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In some cases, VR offers students an on-ramp to real-world experiences in nature.

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Your arms morph into flippers. Your back grows round and hardens. You swim through thick ocean waters, dodging fishing gear and ships that can maim along the way. You are a loggerhead sea turtle—or at least that is what your brain perceives when you wear a virtual reality headset and enter Project SHELL (Simulating Living Habitat Experiences of Living Loggerheads), a research project of the University of Oregon and the University of Florida.

But your experience does not end when the headset comes off. From a sensory perspective, the dangers you faced while embodying a turtle threatened you. As a result, you increased your empathy for loggerheads, your understanding of environmental threats and your motivation to protect the species and its habitat, according to a study published in Scientific Reports.

“Plenty of people are moved to tears after experiencing a [VR] boat strike or having to abandon their clutch of eggs,” Daniel Pimentel, one of the study’s co-authors, said in an email sent from a research vessel in the Pacific Ocean. He explained that it is easier for humans to empathize with a single victim rather than a group. “When it’s many, we are less capable of inferring the group’s emotional state, and we can identify less with the collective suffering, which can lead to desensitization.”

Reaching for technology may sound like a counterintuitive approach to teaching about the environment. And indeed, if simulated environments replace students’ exposure to nature, then something is off. But researchers have found that virtual reality can complement undergraduate environmental education in meaningful ways—and even offer opportunities and insight that are inaccessible by other means.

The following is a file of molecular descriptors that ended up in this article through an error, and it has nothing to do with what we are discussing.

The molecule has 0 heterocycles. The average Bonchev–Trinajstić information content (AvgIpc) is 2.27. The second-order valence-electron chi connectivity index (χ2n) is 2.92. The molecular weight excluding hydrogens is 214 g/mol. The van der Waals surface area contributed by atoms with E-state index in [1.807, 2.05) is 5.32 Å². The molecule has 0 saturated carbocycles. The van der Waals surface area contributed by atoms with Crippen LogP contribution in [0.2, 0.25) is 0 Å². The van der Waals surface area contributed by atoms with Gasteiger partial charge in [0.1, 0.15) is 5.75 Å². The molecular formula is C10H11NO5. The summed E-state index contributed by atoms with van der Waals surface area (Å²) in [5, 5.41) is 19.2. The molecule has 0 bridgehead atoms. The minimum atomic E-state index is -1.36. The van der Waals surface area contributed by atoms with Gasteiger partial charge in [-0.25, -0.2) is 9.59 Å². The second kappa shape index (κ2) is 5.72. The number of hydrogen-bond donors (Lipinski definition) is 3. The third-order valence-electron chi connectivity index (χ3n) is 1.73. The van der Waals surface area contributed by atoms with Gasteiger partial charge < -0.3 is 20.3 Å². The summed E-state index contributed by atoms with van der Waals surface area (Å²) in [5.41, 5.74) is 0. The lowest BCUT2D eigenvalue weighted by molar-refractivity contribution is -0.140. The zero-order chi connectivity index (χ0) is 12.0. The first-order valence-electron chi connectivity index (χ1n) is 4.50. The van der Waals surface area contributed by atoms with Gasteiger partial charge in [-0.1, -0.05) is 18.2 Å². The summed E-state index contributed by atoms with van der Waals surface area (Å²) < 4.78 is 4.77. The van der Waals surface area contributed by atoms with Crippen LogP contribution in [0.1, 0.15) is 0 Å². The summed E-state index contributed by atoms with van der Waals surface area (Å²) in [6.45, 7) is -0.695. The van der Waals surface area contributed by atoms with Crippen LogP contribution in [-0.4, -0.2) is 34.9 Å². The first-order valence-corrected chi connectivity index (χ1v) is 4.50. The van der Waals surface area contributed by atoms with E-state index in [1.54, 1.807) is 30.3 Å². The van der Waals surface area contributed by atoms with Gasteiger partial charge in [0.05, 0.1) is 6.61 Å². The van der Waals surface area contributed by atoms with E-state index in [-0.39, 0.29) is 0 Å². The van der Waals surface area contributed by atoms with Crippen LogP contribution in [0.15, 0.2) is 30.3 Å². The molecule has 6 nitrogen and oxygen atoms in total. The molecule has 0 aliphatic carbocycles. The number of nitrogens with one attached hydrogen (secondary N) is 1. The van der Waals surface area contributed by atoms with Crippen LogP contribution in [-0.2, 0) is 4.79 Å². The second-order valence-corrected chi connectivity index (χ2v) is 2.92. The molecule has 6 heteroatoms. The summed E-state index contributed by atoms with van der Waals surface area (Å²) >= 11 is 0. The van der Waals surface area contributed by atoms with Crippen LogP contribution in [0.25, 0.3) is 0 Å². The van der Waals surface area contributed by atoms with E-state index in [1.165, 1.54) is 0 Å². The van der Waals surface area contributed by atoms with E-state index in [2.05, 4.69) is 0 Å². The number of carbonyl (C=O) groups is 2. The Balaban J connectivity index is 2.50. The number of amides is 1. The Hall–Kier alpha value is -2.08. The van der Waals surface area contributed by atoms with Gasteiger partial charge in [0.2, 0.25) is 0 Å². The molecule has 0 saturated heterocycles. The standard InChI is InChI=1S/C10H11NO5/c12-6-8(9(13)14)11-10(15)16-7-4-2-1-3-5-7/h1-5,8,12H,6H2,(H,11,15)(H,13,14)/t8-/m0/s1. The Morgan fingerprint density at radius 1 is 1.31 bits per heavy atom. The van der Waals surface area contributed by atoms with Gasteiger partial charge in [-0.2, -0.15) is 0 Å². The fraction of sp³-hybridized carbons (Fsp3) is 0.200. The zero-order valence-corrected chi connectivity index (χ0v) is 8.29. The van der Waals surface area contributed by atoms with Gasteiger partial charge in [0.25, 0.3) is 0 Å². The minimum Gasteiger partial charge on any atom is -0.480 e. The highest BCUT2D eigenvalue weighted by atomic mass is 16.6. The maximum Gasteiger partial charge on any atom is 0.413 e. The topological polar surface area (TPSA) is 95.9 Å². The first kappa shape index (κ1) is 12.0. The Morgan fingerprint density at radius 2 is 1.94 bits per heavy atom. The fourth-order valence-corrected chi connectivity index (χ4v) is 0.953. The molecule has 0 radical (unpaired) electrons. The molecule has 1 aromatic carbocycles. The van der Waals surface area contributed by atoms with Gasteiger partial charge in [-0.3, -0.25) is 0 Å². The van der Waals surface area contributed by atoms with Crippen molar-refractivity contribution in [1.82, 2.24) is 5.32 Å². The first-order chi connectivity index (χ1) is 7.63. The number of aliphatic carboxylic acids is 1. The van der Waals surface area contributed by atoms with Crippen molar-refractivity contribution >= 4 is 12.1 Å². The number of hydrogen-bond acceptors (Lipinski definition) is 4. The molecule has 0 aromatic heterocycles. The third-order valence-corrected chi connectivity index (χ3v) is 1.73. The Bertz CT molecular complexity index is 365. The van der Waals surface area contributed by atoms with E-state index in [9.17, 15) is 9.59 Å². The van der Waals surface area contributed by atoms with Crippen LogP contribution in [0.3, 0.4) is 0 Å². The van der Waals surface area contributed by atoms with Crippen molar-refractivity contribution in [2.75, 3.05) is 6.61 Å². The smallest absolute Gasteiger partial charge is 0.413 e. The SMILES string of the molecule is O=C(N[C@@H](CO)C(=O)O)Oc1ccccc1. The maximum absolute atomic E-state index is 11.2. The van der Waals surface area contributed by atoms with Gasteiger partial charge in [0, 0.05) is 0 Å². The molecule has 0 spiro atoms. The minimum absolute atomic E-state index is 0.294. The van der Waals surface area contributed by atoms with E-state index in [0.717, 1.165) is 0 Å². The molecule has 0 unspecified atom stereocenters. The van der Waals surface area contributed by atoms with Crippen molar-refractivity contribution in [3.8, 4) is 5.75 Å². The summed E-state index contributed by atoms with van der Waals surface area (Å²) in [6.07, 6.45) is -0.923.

The education market for virtual reality was valued at $900 million in 2018, though a report released earlier this month now expects it to grow to more than $10 billion by 2025. VR for environmental education is one part of this market.

To be sure, the technology has pitfalls, especially when simulating traumatic experiences in nature, according to Pimentel. Students need context. For example, the VR simulation of a turtle caught in fishing gear might be paired with readings and discussions of how threats are addressed in the real world.

But academic papers on environmental topics also have shortcomings, according to some researchers.

“I was frustrated that people don’t read our research, but why should they?” said Jessica Blythe, an environmental sustainability professor at Brock University in Ontario, Canada. “It’s often dense, full of jargon and in a journal that has a paywall.”

Blythe and her team discovered that both optimistic and pessimistic oceanic simulations elicited empathy from participants, but the latter elicited more. They published the results in People and Nature.

Despite acknowledged limitations, faculty who are enthusiastic about using VR to boost environmental understanding abound, especially when real-world visits are not feasible.

“We could fund students to go summit Mount Everest at 20 grand a pop,” said Patrick Hagge, a geography professor at Arkansas Tech University. “Or we could have students virtually see a simulation of Mount Everest.”